Albers- Schonberg disease is an extremely rare genetically inherited disorder. Also known as Autosomal dominant Type II osteopetrosis, it is usually diagnosed incidentally. Due to the rarity of the disease, the condition is often missed and under- diagnosed. This is a case report of an eight- year old Malay girl that was diagnosed retrospectively after developing complications to the initial treatment given. Due to the underlying undiagnosed osteopetrosis rendering her prone for infections, a simple minimally invasive percutaneous K-wiring of her left tibia for a closed fracture was complicated with osteomyelitis causing significant morbidity. On retrospective review, her blood and radiographic investigations reveals low hemoglobin, raised alkaline phosphatase, rugger- jersey appearance of her spine radiograph, sclerosis over the base of skull and endo bones seen in her pelvic radiograph. She undergone wound debridement, and sequestrectomy a total of three times and was treated with intravenous antibiotics for six weeks and oral antibiotics for another six weeks. Despite the adequacy of surgical and antibiotic therapy, at one year follow up she still complains of on and off left proximal tibia pain significant enough to affect her daily activity. Therefore, it is important to make known the existence of this condition and double consider if surgical intervention is really needed or conservative approach will be a better option for primary treatment.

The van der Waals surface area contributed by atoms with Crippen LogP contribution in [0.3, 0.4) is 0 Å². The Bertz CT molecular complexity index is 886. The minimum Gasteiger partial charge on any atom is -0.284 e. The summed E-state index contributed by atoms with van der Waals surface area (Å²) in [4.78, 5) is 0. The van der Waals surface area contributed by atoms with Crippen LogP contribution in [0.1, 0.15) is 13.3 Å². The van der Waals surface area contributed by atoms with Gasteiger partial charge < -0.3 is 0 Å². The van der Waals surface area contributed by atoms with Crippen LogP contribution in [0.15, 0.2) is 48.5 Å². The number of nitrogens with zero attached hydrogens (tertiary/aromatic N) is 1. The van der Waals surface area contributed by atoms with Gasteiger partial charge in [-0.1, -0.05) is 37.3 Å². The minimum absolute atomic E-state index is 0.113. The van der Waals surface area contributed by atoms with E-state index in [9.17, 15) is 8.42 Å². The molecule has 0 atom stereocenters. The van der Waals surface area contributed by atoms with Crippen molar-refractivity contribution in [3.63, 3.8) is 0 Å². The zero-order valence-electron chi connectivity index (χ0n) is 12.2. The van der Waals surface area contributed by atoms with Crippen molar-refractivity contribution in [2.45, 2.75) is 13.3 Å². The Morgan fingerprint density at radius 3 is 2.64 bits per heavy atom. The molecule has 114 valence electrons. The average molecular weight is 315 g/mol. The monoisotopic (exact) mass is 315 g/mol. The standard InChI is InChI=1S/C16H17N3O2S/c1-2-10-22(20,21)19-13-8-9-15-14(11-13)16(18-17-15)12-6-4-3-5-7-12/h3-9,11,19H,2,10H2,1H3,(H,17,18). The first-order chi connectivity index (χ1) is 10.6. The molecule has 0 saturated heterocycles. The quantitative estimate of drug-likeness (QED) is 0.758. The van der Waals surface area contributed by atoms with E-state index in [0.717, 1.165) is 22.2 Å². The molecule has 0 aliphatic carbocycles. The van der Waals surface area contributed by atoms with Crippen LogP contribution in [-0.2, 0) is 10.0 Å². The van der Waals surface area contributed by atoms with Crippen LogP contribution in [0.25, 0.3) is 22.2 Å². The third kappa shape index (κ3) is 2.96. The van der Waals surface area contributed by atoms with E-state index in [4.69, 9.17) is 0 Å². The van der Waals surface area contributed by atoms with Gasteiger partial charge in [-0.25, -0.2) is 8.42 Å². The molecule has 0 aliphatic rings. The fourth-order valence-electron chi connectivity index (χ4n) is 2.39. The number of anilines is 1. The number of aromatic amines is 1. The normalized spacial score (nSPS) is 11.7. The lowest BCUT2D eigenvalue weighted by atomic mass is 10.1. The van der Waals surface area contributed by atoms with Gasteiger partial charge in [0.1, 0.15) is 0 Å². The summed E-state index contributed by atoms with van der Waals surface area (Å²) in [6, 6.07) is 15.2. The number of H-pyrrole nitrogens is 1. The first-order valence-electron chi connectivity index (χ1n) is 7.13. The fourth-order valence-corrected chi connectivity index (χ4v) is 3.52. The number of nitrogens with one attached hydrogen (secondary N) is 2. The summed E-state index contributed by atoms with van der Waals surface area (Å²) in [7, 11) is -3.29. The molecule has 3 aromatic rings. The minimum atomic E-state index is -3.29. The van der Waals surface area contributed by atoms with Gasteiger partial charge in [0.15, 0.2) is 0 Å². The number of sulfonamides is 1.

Keywords: Albers- Schonberg disease; Autosomal dominant Type II osteopetrosis; Rugger- jersey spine; Endo bones in pelvis.